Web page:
Wednesday, 27 July 2011

Damian Gascoigne debuts 'Muso Soup'

Muso Soup is a true modern parable brought to life by the deftly cast Mark Heap (of channel 4's Green Wing fame) and fellow director Steve May as our heroes, Electro-Stasis and In-cider. Damian's exceptional narrative captivates the audience by taking a swipe at pompous, pseudo muso intellectuals. As we watch our heroes play a ridiculous game of one-upmanship they become more and more desperate in their futile attempts to argue their point. There is only one solution.....cyber intervention.

We caught up with Damian to talk shop and find out what it's like venturing into new, animated waters...

P.P. So, who is Damian Gascoigne?

D.G. A carbon based bipedal organism capable of four thousand calculations per second. Known for his gluttony and his wantonness he has led a dissolute and wayward existence. Saved only by the charity of Picasso Pictures who took him in and nurtured the small spark of talent they found, and by sheer determination fashioned a polite and hard working animation director from the roughest of clays.

P.P. You've been cultivating your style for years, is this a turning point for you?

D.G. It tries to connect the hand drawn aesthetic I have developed over many years, with the 3D computer realm. It is a dialogue between traditional and digital methods, between 2D and 3D, and an attempt to open up the visual language of contemporary 3D animation to new ways of designing and new ways of moving. It is also a watershed in terms of my work. Having spent twenty years as a strictly 2D designer, animator and director, I have invested more than two years of my time to learn about 3D computer animation. Not just how to do it but more importantly how to do it my way. It took many painful hours, days, weeks and months, and an enormous amount of help and goodwill from a lot of very clever and talented people. Like a true 'poacher turned gamekeeper' I now love the medium, and can't wait to explore it further.

P.P. Over the years you've worked on so many different projects, is there one that you feel best sums up your aesthetic?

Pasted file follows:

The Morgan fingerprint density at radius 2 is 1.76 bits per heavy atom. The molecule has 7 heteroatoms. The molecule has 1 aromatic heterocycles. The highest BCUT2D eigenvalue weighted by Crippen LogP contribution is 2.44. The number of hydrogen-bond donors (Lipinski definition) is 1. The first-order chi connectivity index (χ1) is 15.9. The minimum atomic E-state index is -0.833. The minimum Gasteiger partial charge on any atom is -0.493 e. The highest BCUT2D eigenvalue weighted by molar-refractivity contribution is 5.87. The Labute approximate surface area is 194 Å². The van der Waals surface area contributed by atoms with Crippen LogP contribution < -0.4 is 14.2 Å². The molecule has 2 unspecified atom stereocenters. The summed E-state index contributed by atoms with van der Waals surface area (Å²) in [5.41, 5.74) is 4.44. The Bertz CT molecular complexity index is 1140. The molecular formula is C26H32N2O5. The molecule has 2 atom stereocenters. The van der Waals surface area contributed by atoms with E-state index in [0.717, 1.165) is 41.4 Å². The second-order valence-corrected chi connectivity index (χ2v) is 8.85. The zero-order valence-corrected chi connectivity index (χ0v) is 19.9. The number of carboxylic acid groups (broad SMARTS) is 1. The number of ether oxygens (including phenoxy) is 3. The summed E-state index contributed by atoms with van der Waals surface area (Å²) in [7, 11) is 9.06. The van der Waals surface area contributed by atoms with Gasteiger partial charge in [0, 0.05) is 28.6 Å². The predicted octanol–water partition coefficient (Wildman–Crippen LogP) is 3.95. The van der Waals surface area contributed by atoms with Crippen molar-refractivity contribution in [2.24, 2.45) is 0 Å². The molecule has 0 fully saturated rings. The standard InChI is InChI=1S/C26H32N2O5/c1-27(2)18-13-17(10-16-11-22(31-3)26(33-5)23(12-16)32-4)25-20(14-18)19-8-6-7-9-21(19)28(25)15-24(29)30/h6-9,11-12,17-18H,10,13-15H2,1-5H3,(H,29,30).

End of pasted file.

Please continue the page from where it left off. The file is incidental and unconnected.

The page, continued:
D.G. I only really rate my personal work, as this has been where I have had the chance to do what I want. The film 'A Cream and Two Plains', in which my mother narrated stories of family life is the most personal film I have made. The animation installation 'The Love Books' is the most experimental piece, and by far the strongest work I have made.

P.P. What made you get into animation in the first place?

D.G. Company. Music. Giving orders. Applause.

P.P. Your living in Korea now, is it inspiring you in new ways?

D.G. Korea is about as different a life experience as I could ask for in many ways. It is a dynamic, modern country, yet nothing fundamental has changed for hundreds of years. Its population is almost exclusively Korean, and coming from multicultural London this is a big shock. I stand out wherever I go. I am married to a Korean woman and having a brand new dual heritage baby in this environment, where such events are extremely rare, is quite a challenge. The extended family are fantastic, and we receive daily help and support raising our daughter. When we venture out we are regularly stopped in supermarkets and department stores by Korean people fascinated by our mixed race child. Thankfully the attention is overwhelmingly positive, so the sooner we can get her started in a modelling career the better.

Muso Soup was written and created by Damian Gascoigne and produced by Melissa Venet at Picasso Pictures. Adelphoi Music provided the uniquely eclectic score and excellent sound design.

Check out a sneak peek from Muso Soup and more from Damian below...

Full credits for Muso Soup:

Damian Gascoigne
Melissa Venet at Picasso Pictures
Mark Heap
Steve May
Music and Sound
Adelphoi Music
Additional Music
“Iag Bari” Fanfare Ciocalie
copyright Piranha Music
3D Animation
Jonathan Harris
Joe Sparrow
Blanca Martinez
3D Modelling
Jonathan Harris
Mahesh Swarmy
Joe Sparrow
Emmie Bednall
Additional Graphics
Nuno Neves
Rod Main
Special Thanks
Shash Lall
Supported by
Kingston University

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